Successful completion of the PhD requires 51 credit hours of coursework. This requirement includes that at least 50 percent of these credit hours must be received in courses specifically designed for graduate work, which the Graduate School defines as: courses numbered 700 and above; courses numbered 300-699 that are specifically designed for graduate students in a graduate program; courses numbered 300-699 that assess graduate students separately from undergraduate students; courses numbered 300-699 that have a graduate student enrollment greater than 50 percent in a given semester. Coursework taken towards the completion of a Master’s Degree in the Department of Communication Arts may count toward this requirement. Coursework taken outside of the Department and UW-Madison may count toward this requirement with the approval of the Graduate Committee. If you have any questions about which courses meet these requirements, contact your advisor, the Director of Graduate Studies, or the graduate coordinator.

Requirements for Successful Completion of Degree

  • Comm Arts 665: Contemporary Film Theory
  • Comm Arts 958: Seminar in Film History (when taught as Historiography of Film)
  • Completion of a 12 credit minor
  • Successful completion of the PhD Preliminary Exam
  • Timely progress towards the dissertation and successful dissertation defense

A tool requirement may also be required. Typically, the tool requirement involves the acquisition or certification of advanced skills in a language other than English. Such fluency is expected of students working with documents and texts related to the study of particular national cinemas. The specific terms of the tool requirement are worked out in consultation with the student's advisor.

PhD Minor

The 51 graduate-level credits required for the PhD include work in the doctoral minor. The minor requirement is designed to give breadth to the doctoral program and should expose the student to subjects and/or methodologies that expand upon and complement his or her work in Film. The minor requirement can be fulfilled in one of three ways:

  • Option A: 12 credits in a single department other than Communication Arts
  • Option B: 12 credits distributed across two or more departments other than Communication Arts; may include non-Film courses within Comm Arts (distributed minor)
  • Option C: 12 credits outside the Film area in Communication Arts (intradepartmental minor)

Preliminary Examination

Upon completion of the above criteria, a PhD preliminary examination totaling 12 hours of writing is administered. The examination is administered three times a year:

  • Late August
  • End of the fall semester
  • End of the spring semester

The examination covers a combination of general and specialized areas. General-area segments of the exam test overall knowledge of film theory, history, and criticism. One specialized-area segment tests the student's anticipated dissertation area, to be chosen in consultation with the student's advisor.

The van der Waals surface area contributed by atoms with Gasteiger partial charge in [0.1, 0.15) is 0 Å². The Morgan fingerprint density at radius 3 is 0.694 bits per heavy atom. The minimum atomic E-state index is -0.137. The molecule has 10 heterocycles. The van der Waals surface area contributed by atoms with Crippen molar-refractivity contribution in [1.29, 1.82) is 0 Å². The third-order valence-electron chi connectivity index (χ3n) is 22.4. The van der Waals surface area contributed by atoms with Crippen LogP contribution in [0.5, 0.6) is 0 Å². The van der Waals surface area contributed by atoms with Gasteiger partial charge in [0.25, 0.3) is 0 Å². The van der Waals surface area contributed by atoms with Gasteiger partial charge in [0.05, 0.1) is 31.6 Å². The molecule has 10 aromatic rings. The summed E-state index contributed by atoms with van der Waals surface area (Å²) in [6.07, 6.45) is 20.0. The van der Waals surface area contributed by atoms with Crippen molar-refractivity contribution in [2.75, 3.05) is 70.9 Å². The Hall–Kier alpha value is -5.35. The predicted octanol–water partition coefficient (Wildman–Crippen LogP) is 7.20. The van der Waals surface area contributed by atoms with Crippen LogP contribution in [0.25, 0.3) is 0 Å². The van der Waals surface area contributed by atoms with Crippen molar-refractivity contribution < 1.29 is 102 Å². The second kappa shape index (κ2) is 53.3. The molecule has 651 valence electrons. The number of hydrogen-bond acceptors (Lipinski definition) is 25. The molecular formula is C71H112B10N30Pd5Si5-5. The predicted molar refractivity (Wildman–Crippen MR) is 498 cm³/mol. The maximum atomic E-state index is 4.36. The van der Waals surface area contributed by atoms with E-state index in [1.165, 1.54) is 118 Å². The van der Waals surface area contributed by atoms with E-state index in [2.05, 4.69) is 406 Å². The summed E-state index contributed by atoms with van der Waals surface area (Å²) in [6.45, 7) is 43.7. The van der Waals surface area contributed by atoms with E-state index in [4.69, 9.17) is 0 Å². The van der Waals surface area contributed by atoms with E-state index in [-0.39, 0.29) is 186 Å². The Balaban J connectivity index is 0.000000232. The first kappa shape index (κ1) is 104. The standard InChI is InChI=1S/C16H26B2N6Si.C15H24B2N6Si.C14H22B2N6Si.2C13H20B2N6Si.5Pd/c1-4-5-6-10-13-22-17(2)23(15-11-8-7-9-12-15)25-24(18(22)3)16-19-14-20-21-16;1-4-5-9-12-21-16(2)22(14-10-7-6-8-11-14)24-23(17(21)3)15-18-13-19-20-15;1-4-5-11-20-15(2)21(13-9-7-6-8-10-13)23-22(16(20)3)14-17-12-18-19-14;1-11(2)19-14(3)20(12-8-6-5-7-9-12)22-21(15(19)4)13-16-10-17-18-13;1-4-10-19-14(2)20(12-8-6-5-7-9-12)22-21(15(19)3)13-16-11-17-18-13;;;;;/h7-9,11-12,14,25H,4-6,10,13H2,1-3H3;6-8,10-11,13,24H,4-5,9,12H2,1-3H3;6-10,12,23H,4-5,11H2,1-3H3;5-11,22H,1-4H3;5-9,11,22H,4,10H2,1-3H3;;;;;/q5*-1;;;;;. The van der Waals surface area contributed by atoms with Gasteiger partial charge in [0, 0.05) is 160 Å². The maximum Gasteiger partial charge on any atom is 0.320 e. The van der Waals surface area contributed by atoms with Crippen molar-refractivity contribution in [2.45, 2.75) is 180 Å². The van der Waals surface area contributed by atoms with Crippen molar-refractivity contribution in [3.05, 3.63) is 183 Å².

Dissertator Phase

Upon passing the preliminary examination, the student enters the dissertator phase. The student begins by writing a dissertation proposal. The aim of a dissertation proposal is to articulate a scholarly question or problem and a plan for addressing it. The proposal should:

  • Identify and explain the significance of the dissertation topic
  • Analyze the state of the scholarly literature on the topic
  • Describe preliminary arguments or hypotheses the dissertation will investigate
  • Identify the primary research sources for the dissertation
  • Sketch out a research and writing schedule

The proposal is developed in consultation with the student's advisor and must be formally approved by the advisor before the student may proceed with writing the dissertation. Once the proposal has been approved, the student must form his/her dissertation committee. A dissertation committee consists of five members:

  • The student's advisor
  • At least two members from within the program
  • At least one member from outside the department

In accordance with Graduate School policy, doctoral students must orally defend and deposit the dissertation within five years from the date of passing the preliminary examination.

Heather Heckman (2014)
"Undervalued Stock: Eastman Color's Innovation and Diffusion, 1900-1957"
University of South Carolina

Mark Minett (2013)
"Expanding the Standard Story: Rethinking "Early Altman" and the Elaboration of Classical Hollywood Storytelling"
University of South Carolina

Billy Budd Vermillion (2011)
"Art Cinema in Eastern Europe, 1956-1981"
University of Illinois

Colin Burnett (2011)
"The Invention of Robert Bresson: Style and Taste in the French Cultural Market for Quality Cinema, 1934–1959"
Washington University in St. Louis

Maria Belodubrovskaya (2011)
"Politically Incorrect: Filmmaking under Stalin and the Failure of Power"
University of Wisconsin, Madison

Bradley Schauer (2010)
"Science Fiction and the Exploitation Tradition in Hollywood, 1950-1986"
University of Arizona

David Resha (2010)
"The Cinema of Errol Morris"
Birmingham-Southern College

Pearl Latteier (2010)
"The Hollywood Social Problem Film, 1946-1959"
Johnson Health Tech